Solar: 540 W of Kyrocera w/ Blue Sky 3024iL, 3x100 AmpHr AGM's
Electrical: 4 cf fridge, nuker, water heater, compressor
Propane: stove top, furnace Travel: http://www.lugnutlife.wordpress.com
coyotearms is offline   Reply With Quote
Old 01-21-2016, 05:10 PM   #4
Junior Member
 
Join Date: Oct 2011
Posts: 25
I had a similar idea...

but a total lack of seamstress skill.

I ended up with baby carriage bug nets over the top of door held with magnets.

There was no sewing involved, but it doesn't look as neat as your product.
zardac is offline   Reply With Quote
Old 02-24-2019, 09:14 PM   #5
Member
 
ConnieKat's Avatar
 
Join Date: Feb 2011
Location: Cotopaxi, Colorado
Posts: 95
I’m working on a set right now. And yes, Seattle Fabrics is a great source! Best of all you can order from wherever you are and have it sent.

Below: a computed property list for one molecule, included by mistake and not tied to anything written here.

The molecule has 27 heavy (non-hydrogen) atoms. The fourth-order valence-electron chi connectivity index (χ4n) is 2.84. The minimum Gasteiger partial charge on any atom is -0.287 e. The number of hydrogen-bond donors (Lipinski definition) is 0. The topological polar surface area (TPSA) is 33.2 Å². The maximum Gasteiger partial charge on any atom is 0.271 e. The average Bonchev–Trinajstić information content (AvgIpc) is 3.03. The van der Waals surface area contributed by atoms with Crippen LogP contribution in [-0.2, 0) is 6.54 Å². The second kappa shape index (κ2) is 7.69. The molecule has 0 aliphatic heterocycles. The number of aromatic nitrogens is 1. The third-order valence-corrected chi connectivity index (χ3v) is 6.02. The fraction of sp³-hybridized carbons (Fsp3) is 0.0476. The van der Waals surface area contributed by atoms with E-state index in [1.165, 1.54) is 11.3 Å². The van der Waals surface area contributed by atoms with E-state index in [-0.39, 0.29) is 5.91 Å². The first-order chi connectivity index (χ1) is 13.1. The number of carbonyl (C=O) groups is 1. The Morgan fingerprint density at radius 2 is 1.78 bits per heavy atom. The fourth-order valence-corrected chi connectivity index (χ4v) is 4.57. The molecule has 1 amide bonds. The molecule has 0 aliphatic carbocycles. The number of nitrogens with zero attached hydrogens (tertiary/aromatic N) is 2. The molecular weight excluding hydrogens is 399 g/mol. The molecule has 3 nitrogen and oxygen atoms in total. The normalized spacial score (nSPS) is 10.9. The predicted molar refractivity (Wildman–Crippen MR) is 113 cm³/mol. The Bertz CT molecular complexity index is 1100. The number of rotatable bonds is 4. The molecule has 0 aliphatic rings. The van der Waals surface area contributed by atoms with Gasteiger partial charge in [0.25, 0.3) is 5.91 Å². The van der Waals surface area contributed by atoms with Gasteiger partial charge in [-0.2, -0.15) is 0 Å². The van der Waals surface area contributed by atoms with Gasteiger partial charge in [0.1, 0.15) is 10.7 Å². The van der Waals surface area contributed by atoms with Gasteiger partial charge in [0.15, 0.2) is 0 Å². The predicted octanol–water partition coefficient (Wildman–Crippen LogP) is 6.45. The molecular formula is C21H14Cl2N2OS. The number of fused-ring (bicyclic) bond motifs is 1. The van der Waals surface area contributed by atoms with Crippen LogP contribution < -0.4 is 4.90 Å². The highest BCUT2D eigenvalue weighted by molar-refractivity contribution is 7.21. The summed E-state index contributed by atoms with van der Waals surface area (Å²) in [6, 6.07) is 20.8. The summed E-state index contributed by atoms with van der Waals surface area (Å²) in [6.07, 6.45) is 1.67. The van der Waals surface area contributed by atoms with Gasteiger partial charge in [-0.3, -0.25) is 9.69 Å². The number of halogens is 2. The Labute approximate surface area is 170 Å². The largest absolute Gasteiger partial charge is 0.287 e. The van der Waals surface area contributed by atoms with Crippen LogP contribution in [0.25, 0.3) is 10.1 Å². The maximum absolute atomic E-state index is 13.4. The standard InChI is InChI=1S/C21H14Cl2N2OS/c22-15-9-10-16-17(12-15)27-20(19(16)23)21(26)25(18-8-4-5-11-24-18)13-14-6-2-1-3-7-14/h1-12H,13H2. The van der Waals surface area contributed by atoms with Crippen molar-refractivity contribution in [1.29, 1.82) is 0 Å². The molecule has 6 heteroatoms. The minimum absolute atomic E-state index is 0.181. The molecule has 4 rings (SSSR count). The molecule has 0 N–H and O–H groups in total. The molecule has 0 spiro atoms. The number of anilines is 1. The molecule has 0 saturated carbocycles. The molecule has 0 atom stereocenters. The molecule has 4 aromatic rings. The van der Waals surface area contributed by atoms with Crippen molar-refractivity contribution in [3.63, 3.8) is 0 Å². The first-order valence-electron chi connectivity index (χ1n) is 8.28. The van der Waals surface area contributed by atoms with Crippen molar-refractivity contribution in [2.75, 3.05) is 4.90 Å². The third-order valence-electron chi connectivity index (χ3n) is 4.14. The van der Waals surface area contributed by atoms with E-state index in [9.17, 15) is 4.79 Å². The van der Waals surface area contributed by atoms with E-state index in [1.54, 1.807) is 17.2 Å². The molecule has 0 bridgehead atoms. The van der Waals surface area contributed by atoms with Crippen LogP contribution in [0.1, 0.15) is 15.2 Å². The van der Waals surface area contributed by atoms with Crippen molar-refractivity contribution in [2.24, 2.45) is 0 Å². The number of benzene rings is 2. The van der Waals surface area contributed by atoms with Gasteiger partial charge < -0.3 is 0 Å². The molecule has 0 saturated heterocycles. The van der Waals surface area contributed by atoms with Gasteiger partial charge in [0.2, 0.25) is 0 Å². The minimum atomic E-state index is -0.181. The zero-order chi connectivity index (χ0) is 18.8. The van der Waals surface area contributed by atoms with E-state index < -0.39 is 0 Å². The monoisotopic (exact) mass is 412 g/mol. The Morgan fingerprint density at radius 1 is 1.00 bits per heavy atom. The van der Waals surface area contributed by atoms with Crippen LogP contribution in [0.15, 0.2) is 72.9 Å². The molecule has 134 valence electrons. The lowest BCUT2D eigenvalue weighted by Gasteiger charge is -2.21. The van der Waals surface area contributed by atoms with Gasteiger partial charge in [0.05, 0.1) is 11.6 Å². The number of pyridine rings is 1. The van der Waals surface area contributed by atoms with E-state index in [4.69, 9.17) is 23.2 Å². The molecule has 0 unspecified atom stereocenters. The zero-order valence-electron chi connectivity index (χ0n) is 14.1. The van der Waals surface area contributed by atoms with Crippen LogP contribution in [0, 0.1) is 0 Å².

I do a lot of sewing, so I would suggest using gros-grain ribbon edging folded over once, instead of folding the screen itself several times. It’s less bulky,
and a lot sturdier for whatever type attachments you plan to use, and you also waste less of the screening,
as well as cutting and sewing to fit where you want it to go.
You can do the same thing with the metallic insulation pieces.
Good Luck,
ConnieKat
ConnieKat is offline   Reply With Quote
Reply

Thread Tools
Display Modes

Posting Rules
You may not post new threads
You may not post replies
You may not post attachments
You may not edit your posts

BB code is On
Smilies are On
[IMG] code is On
HTML code is Off
Trackbacks are Off
Pingbacks are Off
Refbacks are Off

Powered by vBadvanced CMPS v3.2.3
Disclaimer:

This website is not affiliated with or endorsed by Sportsmobile SIP or any of its affiliates. This is an independent, unofficial site.


All times are GMT -6. The time now is 02:51 AM.


Powered by vBulletin® Version 3.8.8 Beta 4
Copyright ©2000 - 2019, vBulletin Solutions, Inc.